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When a heavy nucleus undergoes nuclear fission , it splits to two smaller, more stable nuclei and produces heat, similarly, when two light nuclei fuse, to make a heavier, more stable nucleus and produces energy.

The produced energy, is due to the mass defect between the reactants and the products, which is transformed to energy, according the mass-energy equivalence.

But if the products of each process(fission, and fusion) are more stable, that means that they have more binding energy, thus, shouldn't the mass defect be transformed to nucleus binding energy, rather than emitted as heat or another sort of energy ?

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    $\begingroup$ The question is rather off topic belonging to the physics SE site. $\endgroup$ – Poutnik May 12 '19 at 10:33
  • $\begingroup$ Isn’t it nuclear chemistry? $\endgroup$ – Positron12 May 12 '19 at 10:34
  • $\begingroup$ Nuclear chemistry covers chemical aspects of processes where nuclear reactions take part. $\endgroup$ – Poutnik May 12 '19 at 10:35
  • $\begingroup$ I was taught this in a chemistry course at high school $\endgroup$ – Positron12 May 12 '19 at 10:37
  • $\begingroup$ A scope of lectures does not always match scope of scientific domains. Part of taught nuclear chemistry is not chemistry, but physics. Similar taught interdomain part of science is physical chemistry. $\endgroup$ – Poutnik May 12 '19 at 10:58
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Note that binding energy of nucleons does not mean contained energy, but the energy needed to break it.

Therefore kernels with lower binding energy per nucleon contain more nuclear energy per nucleon and have higher mass per nucleon.

It means forming kernels with higher binding energy per nucleon releases energy and vice versa.

It is the same as for chemical bonds, just some 6-7 orders higher.

E.g. nitroglycerine has lower binding energy per atom than reaction products formed by its explosion.

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  • $\begingroup$ How does a lower binding energy mean a stronger nuclear force? it doesn’t make sense $\endgroup$ – Positron12 May 12 '19 at 16:12
  • $\begingroup$ It does not. It means higher energy, but weaker nuclear force binding them together. Similarly, nitroglycerine had higher energy and weaker chemical bonds $\endgroup$ – Poutnik May 12 '19 at 16:17
  • $\begingroup$ How does this answer my question? From where does the energy produced come from? $\endgroup$ – Positron12 May 12 '19 at 16:19
  • $\begingroup$ the energy come the same way as the energy of chemical reactions. Just the force is not electromagnetic force, but nuclear force. $\endgroup$ – Poutnik May 12 '19 at 16:32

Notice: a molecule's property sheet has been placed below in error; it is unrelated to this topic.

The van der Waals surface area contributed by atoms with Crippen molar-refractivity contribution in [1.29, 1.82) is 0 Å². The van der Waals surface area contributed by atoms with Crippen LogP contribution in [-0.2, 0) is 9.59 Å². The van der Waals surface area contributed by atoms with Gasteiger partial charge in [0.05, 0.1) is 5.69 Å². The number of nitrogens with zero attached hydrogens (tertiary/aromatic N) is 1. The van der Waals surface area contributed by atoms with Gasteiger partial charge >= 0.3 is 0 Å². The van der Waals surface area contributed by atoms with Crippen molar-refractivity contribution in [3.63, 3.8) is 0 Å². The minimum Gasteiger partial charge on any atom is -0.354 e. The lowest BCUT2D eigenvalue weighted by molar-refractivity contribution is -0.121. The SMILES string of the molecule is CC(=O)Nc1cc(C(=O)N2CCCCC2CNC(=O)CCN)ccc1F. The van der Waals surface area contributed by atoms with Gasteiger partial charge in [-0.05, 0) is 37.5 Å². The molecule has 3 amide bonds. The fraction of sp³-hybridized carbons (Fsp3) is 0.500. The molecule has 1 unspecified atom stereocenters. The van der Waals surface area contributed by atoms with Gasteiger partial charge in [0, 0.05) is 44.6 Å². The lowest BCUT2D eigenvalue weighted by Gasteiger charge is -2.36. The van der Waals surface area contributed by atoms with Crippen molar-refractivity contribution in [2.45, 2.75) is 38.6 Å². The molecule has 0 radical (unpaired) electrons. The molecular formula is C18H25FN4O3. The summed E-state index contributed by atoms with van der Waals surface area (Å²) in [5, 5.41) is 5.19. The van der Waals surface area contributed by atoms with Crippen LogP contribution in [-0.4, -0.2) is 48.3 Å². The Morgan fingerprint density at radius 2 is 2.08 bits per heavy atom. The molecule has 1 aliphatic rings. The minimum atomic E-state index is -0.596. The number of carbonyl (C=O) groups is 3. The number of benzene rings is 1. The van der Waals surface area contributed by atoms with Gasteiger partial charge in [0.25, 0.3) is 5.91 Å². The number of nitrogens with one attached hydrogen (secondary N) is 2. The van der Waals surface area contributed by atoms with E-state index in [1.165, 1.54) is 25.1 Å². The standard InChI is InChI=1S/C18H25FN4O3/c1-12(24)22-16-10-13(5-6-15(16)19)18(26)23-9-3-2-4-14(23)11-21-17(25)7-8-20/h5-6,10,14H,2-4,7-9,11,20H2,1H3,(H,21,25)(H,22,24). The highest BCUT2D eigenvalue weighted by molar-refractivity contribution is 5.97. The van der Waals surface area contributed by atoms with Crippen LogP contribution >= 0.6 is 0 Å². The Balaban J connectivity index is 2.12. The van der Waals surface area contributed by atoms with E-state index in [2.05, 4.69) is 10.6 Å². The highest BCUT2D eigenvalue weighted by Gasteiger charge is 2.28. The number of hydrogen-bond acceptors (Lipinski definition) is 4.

• $\begingroup$ Then why its calculated by the mass defect of the reaction, where did this lost mass go, if to the produced energy, then how did the products have a larger binding energy? I was taught that the binding energy is a result of a mass defect in the nucleus. $\endgroup$ – Positron12 May 12 '19 at 16:54
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When a heavy nucleus undergoes nuclear fission , it splits to two smaller, more stable nuclei and produces heat, similarly, when two light nuclei fuse, to make a heavier, more stable nucleus and produces energy.

That is correct. But note that there is a distinction between "light nuclei" and "heavy nuclei."

In other words "light nuclei" are light because when they fuse they release energy. But this doesn't say that you can keep fusing the "light products" ad infinitum and that you will keep getting another "light" nucleus. (Think about two mass 4 atoms fusing to make a mass 8 nucleus. Then two mass 8 atoms fusing to make a mass 16 nucleus, and so on....)

And "heavy nuclei" are heavy because when they fuse they release energy. But this doesn't say that you can keep splitting the "less heavy products" ad infinitum and that you will keep getting another "heavy" nucleus. (Think about a mass 256 atoms splitting to make two mass 128 nucleus. Then a mass 128 atoms splitting to make two mass 64 nucleus, and so on....)

The nuclear binding energy curve is shown below.

enter image description here

So in a star fusing light elements to form heavier isotopes releases energy until $\ce{^{56}Fe}$. To make heavier elements requires energy. Thus elements heavier than $\ce{^{56}Fe}$ are not made by stellar fusion, but from super nova explosions and the collision of neutron starts.

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  • $\begingroup$ But this, doesn’t answer my question, I ask about the origin of the energy that is produced by the reaction. $\endgroup$ – Positron12 May 12 '19 at 16:14
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    $\begingroup$ The origin of the energy is Einstein's famous equation $E = mc^2$. So $\ce{^{56}Fe}$ has 26 proton and 30 neutrons. However its mass is less than the rest mass of those nucleons. If you fuse two atoms of $\ce{^{56}Fe}$ you get $\ce{^{112}Te}$. However one atom of $\ce{^{112}Te}$ is more massive than two atoms of $\ce{^{56}Fe}$. Conversely you can split one atom of $\ce{^{56}Fe}$ into two atoms of $\ce{^{28}P}$ which weigh more than the $\ce{^{56}Fe}$ atom. So fusing the two $\ce{^{28}P}$ atoms releases energy. $\endgroup$ – MaxW May 13 '19 at 17:57

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